**Figure 11.**
N-KL-SC device: zero-temperature differential conductance (in the unit of $\frac{2{e}^{2}}{h}$) as a function of the energy. Different panels, namely (**a**,**e**,**i**), are obtained by changing the linking position, given by n, between the normal lead and the nearest Kitaev wire of the ladder. The blue and purple modes in panels (**b**–**d**,**f**–**h**,**l**–**n**) represent the modulus squared of the resonant modes on the upper and lower chain of the ladder (shifted by a convenient vertical offset) evaluated at energy values corresponding to the sub-gap conductance peaks. From the left to the right and from the top to the bottom, we have set the following parameters: (**b**): $n=1$, $E=5\xb7{10}^{-5}$. (**c**): $n=1$, $E=4.5\xb7{10}^{-3}$. (**d**): $n=1$, $E=6.5\xb7{10}^{-3}$. (**f**): $n=61$, $E=5\xb7{10}^{-5}$. (**g**): $n=61$, $E=4.5\xb7{10}^{-3}$. (**h**): $n=61$, $E=6.5\xb7{10}^{-3}$. (**l**): $n=121$, $E=5\xb7{10}^{-5}$. (**m**): $n=121$, $E=4.5\xb7{10}^{-3}$. (**n**): $n=121$, $E=6.5\xb7{10}^{-3}$. The remaining model parameters have been fixed as: $\Delta =0.02$, ${t}_{N}={t}_{S}=0.2$, $t=1$, $\mu =0.5$, ${\mu}_{S}={\mu}_{N}=0$, ${\Delta}_{1}=0.09$, ${t}_{1}=0.6$.

## 6. Disorder Effects in a Normal/Kitaev Ladder/Superconductor Device

In order to test the robustness of the topological phase in the N-KL-SC device, we include a random potential in the ladder model which emulates, for instance, the intrinsic effect of impurities and inhomogeneities in semiconducting nanowires. On the other hand, when Majorana quasiparticles are realized using ordered assemblies of magnetic atoms on the surface of conventional superconductors [

26,

27], extrinsic disorder effects can be induced by the random strength of the atom-surface coupling. We model these effects assigning random values of the on-site potential

${\mathcal{U}}_{n}$ at any system site; the random realizations have been obtained generating random numbers

${\mathcal{U}}_{n}$ with uniform distribution in the interval

$(-\delta ,\delta )$, with

$\delta $ fixed as

$\delta =0.02$,

$0.04$,

$0.08$ (

Figure 12). Accordingly, the statistical average of the on-site potential is zero, while its variance is given by

$\overline{{\mathcal{U}}_{n}^{2}}={\delta}^{2}/3$. The remaining model parameters have been fixed as in panel (a) of

Figure 11. When the conductance of a single disordered realization is analyzed (panels (a), (e), (i)), we observe the progressive degradation of the three-peaks structure observed in

Figure 11a, which has been obtained in the absence of disorder. Disorder has a different impact depending on the peak considered. In particular, the zero-bias peak, which corresponds to a robust Majorana mode, remains quantized and disorder only produces a broadening effect on the resonant peak. The above result reflects the fact that disorder introduces a finite mean free path (related to the variance of the random on-site potential) which renormalizes the quasi-particles lifetime and induces a resonance broadening. The two satellite peaks at quasi-zero energy (see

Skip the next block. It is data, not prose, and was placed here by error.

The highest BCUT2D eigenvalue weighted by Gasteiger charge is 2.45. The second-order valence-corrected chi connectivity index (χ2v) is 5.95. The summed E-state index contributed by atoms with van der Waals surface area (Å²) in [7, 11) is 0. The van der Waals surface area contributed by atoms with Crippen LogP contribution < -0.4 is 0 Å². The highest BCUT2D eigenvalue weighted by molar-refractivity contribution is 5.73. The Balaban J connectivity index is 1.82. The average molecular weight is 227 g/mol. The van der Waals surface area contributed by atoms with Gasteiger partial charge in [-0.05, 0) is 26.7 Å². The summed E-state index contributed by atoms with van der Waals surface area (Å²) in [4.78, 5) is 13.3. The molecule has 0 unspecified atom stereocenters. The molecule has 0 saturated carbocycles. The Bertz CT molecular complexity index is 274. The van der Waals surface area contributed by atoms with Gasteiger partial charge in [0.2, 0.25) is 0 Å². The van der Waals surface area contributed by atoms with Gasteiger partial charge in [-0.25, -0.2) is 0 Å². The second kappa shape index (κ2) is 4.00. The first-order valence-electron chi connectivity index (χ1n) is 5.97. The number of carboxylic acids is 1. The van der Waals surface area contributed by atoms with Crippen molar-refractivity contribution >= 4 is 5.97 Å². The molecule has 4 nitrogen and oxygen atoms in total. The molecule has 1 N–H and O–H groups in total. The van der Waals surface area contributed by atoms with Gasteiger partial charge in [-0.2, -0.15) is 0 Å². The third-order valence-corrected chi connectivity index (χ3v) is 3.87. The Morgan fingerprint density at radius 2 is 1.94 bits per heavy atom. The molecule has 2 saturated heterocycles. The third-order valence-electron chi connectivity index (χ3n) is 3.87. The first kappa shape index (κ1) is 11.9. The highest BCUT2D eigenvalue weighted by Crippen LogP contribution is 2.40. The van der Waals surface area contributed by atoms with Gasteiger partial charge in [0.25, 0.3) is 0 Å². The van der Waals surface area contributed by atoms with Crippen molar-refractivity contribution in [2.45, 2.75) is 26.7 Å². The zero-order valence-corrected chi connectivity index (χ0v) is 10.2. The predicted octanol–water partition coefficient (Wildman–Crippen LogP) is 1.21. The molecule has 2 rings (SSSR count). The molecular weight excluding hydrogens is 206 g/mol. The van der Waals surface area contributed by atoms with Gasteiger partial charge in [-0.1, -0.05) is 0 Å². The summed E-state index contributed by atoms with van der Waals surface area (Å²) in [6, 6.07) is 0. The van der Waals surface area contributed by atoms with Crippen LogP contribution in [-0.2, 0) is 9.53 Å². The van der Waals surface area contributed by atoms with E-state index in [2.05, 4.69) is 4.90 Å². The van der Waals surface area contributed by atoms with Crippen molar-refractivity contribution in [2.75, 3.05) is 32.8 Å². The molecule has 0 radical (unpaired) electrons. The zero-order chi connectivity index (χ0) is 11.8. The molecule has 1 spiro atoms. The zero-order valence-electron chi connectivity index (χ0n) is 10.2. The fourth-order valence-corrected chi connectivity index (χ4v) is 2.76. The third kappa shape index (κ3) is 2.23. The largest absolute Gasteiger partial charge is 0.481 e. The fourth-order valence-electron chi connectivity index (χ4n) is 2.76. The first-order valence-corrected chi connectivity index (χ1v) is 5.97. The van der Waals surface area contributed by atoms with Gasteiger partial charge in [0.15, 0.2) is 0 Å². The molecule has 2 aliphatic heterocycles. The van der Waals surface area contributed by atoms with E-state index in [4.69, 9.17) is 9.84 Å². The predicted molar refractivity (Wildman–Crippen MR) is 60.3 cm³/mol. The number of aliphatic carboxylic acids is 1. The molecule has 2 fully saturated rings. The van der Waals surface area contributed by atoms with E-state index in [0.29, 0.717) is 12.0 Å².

Figure 11a) are fragile against disorder effects. Indeed, in the presence of disorder, one peak is completely suppressed, while the one at higher energy appears broadened and no more quantized (at high disorder). The presented phenomenology suggests that quasi-zero energy modes are related to the hybridization of genuine Majorana states. Such states, being distributed along the whole system, are quite fragile to disorder effects. The suppression of the intermediate resonant peak in the presence of disorder is easily explained looking at panel (c) of

Figure 11 and (c), (g) and (m) of

Figure 12. Indeed, the internal mode in

Figure 11c (in the absence of disorder) is peaked at the system edges. Accordingly, the latter state is well coupled with the scattering states of the normal electrode. When the disorder is included, the overlap of this state with the normal electrode states goes to zero, producing the disappearance of the conductance peak. This effect originates from the disorder-assisted localization of the ladder resonant mode at a system edge which is not connected with the normal electrode (see (c), (g), and (m)). The latter effect is not observed for quasi-zero energy mode at higher energy, which starts to be severely degraded only at high disorder (

$\delta =0.08$). This is confirmed by the internal modes analysis which has been shown in panels (d), (h), and (n). In this case, the analysis provides evidence that internal modes are peaked at both the system edges and thus are well coupled with the normal electrode states, the latter being a requisite to observe a finite conductance.

The above findings suggest that topological protection of quantum states can be lost as an effect of the opening of the isolated quantum system. Indeed, the connection of a topological system with external reservoirs produces hybridization of the internal modes, which is the prerequisite to manifest fragility against the detrimental effects of disorder.